Monday, February 18, 2013

Being Means Doing

It took me years to call myself a writer.

Now I can use the term in public--without that weird clog in my throat I used to get trying to make the words come out--but I'm still a fraud. I say, "I'm a writer."

But it isn't true. A writer, above all, writes. Notice the present tense. Better yet, make it present progressive: A writer is writing. Currently. Right now. Putting words on a page, revising, creating worlds and characters, designing suspenseful and meaningful plots, enjoying the Lego-like building and destruction that children enjoy.

A writer is planning query letters. Reading scenes aloud to hear the dialogue. Arranging words in their best order for poetry. Perhaps even finding a rhyme or two (though that's rarely me).

I have a friend who is a painter. She told me, "I try to make painting a priority--try to spend at least three days a week painting."

I asked her, "You get three days a week in? That's impressive."

She frowned at me, thought a bit, and said, "No, I get about one day every two weeks." Yet she is far more of a painter than I am a writer.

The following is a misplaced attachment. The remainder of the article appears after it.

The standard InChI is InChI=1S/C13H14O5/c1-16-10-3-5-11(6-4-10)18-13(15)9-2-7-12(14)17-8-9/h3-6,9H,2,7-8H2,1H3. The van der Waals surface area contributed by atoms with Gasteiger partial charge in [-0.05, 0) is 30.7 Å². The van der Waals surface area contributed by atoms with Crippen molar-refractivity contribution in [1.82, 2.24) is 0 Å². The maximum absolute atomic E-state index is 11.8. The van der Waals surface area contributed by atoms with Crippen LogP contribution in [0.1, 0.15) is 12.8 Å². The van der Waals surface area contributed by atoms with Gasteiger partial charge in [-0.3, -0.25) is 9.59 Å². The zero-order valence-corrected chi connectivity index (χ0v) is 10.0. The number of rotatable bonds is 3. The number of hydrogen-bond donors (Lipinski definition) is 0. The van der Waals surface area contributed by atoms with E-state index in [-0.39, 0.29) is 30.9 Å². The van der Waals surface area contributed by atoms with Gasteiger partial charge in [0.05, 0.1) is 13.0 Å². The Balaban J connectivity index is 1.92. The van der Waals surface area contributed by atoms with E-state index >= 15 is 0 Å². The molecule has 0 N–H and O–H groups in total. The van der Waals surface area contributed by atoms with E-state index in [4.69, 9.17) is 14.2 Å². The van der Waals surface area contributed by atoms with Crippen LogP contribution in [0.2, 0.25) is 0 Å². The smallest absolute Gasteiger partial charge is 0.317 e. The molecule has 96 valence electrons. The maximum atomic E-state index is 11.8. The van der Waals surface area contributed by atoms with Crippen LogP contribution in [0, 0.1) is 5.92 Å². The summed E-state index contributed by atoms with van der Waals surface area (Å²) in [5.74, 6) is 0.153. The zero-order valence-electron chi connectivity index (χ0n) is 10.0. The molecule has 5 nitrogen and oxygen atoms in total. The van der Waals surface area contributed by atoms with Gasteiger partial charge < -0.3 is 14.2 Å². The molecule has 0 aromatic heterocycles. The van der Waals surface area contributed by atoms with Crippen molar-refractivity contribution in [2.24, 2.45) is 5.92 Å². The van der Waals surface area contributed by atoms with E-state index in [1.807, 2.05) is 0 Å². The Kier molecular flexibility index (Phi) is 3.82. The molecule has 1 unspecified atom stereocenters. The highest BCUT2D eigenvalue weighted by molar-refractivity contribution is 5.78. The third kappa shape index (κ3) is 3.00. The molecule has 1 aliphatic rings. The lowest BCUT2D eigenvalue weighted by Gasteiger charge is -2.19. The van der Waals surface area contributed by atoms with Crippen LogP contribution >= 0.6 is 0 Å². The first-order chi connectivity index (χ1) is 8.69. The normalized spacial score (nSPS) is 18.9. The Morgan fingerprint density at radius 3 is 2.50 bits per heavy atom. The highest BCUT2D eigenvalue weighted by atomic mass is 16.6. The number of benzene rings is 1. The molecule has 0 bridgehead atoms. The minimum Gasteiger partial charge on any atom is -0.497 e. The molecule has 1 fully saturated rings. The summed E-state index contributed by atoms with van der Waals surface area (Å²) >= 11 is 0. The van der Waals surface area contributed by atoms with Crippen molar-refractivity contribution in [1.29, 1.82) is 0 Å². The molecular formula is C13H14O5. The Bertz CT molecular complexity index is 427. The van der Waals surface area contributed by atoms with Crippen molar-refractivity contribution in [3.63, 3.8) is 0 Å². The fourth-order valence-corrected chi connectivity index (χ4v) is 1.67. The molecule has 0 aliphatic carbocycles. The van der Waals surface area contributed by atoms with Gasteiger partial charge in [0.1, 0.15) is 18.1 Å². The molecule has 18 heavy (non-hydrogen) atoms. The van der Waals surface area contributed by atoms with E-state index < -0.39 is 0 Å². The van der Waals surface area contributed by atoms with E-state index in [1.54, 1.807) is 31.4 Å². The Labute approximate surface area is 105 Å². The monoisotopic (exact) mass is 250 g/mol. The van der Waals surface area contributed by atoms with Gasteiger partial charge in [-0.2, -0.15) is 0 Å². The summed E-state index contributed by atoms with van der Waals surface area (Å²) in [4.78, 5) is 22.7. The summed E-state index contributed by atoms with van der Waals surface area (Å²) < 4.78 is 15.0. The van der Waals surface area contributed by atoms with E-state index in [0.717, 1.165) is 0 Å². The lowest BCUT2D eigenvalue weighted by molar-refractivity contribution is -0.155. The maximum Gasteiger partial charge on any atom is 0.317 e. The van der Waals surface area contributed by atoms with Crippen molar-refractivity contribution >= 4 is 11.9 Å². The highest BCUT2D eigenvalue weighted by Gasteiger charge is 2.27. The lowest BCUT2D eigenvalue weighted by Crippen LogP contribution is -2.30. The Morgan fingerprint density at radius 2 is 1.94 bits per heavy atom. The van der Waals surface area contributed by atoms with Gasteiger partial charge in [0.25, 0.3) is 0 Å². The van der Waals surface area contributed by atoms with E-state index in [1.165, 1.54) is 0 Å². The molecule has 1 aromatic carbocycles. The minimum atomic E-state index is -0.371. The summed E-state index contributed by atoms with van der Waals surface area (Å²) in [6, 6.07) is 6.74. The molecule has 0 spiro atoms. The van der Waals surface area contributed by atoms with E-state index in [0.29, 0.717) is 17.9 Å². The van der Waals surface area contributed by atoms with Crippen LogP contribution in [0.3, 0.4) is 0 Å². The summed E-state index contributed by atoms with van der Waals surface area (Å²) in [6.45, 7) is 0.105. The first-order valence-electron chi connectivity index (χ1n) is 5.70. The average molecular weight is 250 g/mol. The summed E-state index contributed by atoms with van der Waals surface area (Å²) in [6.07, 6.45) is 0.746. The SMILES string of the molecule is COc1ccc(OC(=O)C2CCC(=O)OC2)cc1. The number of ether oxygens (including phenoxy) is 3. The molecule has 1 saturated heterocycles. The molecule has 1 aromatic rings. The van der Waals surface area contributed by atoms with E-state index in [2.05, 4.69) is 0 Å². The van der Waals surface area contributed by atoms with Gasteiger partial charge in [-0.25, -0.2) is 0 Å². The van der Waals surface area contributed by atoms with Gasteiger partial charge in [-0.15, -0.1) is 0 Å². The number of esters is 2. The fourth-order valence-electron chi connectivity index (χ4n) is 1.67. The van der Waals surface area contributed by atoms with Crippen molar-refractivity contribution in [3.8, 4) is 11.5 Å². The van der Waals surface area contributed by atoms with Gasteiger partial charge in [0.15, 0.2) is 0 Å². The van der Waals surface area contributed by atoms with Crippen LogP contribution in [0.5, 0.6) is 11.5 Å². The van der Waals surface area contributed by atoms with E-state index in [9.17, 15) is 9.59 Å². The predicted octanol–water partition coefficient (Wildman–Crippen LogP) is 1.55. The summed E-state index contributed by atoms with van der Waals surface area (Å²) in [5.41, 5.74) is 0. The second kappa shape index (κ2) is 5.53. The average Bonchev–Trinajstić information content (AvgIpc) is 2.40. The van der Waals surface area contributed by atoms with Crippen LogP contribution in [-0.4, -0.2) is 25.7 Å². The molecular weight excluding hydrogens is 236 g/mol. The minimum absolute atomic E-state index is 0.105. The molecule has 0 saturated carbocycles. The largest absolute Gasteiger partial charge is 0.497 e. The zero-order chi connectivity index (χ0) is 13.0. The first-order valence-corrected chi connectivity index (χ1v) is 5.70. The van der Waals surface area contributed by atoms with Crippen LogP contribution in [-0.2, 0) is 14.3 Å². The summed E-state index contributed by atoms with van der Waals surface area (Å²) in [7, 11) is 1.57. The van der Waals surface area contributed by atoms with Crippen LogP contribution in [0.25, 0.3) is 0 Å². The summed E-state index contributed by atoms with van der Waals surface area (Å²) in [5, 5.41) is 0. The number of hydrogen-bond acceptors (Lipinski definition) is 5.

I do write. A little. I am writing this blog entry. I write a poem here or there. But mostly I just grade essays. Mostly I do laundry and dishes. Mostly I write business letters for my other jobs, assess journals for my classes, prep for teaching. Clean my house.

But I don't write. If I have a few minutes of free time, I go play piano. Hell, I even paint more than I write. I go to play rehearsal. I watch TV, even if I hate everything I watch. I fill my hours with tasks I dislike, instead of pulling back, taking days here and there just to write.

I still can't figure out why I do it, but I do it nonetheless. And until I start writing again, I'm not a writer.

Maybe someday I will be.

1 comment:

  1. In that sense, I haven't been a writer in some time.